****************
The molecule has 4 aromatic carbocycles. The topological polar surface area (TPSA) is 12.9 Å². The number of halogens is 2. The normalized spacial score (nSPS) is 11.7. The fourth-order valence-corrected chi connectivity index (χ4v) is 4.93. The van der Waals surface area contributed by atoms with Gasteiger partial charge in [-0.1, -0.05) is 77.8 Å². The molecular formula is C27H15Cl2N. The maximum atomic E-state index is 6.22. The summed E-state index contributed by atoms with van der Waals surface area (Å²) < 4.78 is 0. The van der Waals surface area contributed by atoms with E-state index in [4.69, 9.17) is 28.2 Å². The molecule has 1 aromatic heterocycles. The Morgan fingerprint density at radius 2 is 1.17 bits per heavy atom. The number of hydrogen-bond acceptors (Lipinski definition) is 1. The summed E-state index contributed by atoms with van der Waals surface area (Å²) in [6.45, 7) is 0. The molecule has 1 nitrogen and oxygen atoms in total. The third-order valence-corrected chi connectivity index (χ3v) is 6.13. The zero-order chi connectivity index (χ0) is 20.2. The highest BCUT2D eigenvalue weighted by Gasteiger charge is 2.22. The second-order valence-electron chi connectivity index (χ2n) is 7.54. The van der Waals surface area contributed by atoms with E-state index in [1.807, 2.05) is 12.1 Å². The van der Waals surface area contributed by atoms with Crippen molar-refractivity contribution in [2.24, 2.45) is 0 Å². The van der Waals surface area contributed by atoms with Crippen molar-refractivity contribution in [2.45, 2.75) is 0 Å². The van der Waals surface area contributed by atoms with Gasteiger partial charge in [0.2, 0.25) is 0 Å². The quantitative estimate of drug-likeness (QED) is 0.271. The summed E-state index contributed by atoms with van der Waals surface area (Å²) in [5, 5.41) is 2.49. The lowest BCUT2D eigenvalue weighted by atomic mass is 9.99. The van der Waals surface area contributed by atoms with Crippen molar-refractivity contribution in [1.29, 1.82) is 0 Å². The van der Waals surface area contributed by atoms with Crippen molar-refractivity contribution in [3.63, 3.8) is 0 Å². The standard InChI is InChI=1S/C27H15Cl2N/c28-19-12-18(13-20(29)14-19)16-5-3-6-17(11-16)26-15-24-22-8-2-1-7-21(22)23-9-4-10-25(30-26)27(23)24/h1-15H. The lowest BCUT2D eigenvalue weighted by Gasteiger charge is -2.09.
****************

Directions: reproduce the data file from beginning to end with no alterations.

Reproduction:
The molecule has 4 aromatic carbocycles. The topological polar surface area (TPSA) is 12.9 Å². The number of halogens is 2. The normalized spacial score (nSPS) is 11.7. The fourth-order valence-corrected chi connectivity index (χ4v) is 4.93. The van der Waals surface area contributed by atoms with Gasteiger partial charge in [-0.1, -0.05) is 77.8 Å². The molecular formula is C27H15Cl2N. The maximum atomic E-state index is 6.22. The summed E-state index contributed by atoms with van der Waals surface area (Å²) < 4.78 is 0. The van der Waals surface area contributed by atoms with E-state index in [4.69, 9.17) is 28.2 Å². The molecule has 1 aromatic heterocycles. The Morgan fingerprint density at radius 2 is 1.17 bits per heavy atom. The number of hydrogen-bond acceptors (Lipinski definition) is 1. The summed E-state index contributed by atoms with van der Waals surface area (Å²) in [6.45, 7) is 0. The molecule has 1 nitrogen and oxygen atoms in total. The third-order valence-corrected chi connectivity index (χ3v) is 6.13. The zero-order chi connectivity index (χ0) is 20.2. The highest BCUT2D eigenvalue weighted by Gasteiger charge is 2.22. The second-order valence-electron chi connectivity index (χ2n) is 7.54. The van der Waals surface area contributed by atoms with E-state index in [1.807, 2.05) is 12.1 Å². The van der Waals surface area contributed by atoms with Crippen molar-refractivity contribution in [2.24, 2.45) is 0 Å². The van der Waals surface area contributed by atoms with Crippen molar-refractivity contribution in [2.45, 2.75) is 0 Å². The van der Waals surface area contributed by atoms with Gasteiger partial charge in [0.2, 0.25) is 0 Å². The quantitative estimate of drug-likeness (QED) is 0.271. The summed E-state index contributed by atoms with van der Waals surface area (Å²) in [5, 5.41) is 2.49. The lowest BCUT2D eigenvalue weighted by atomic mass is 9.99. The van der Waals surface area contributed by atoms with Crippen molar-refractivity contribution in [1.29, 1.82) is 0 Å². The van der Waals surface area contributed by atoms with Crippen molar-refractivity contribution in [3.63, 3.8) is 0 Å². The standard InChI is InChI=1S/C27H15Cl2N/c28-19-12-18(13-20(29)14-19)16-5-3-6-17(11-16)26-15-24-22-8-2-1-7-21(22)23-9-4-10-25(30-26)27(23)24/h1-15H. The lowest BCUT2D eigenvalue weighted by Gasteiger charge is -2.09.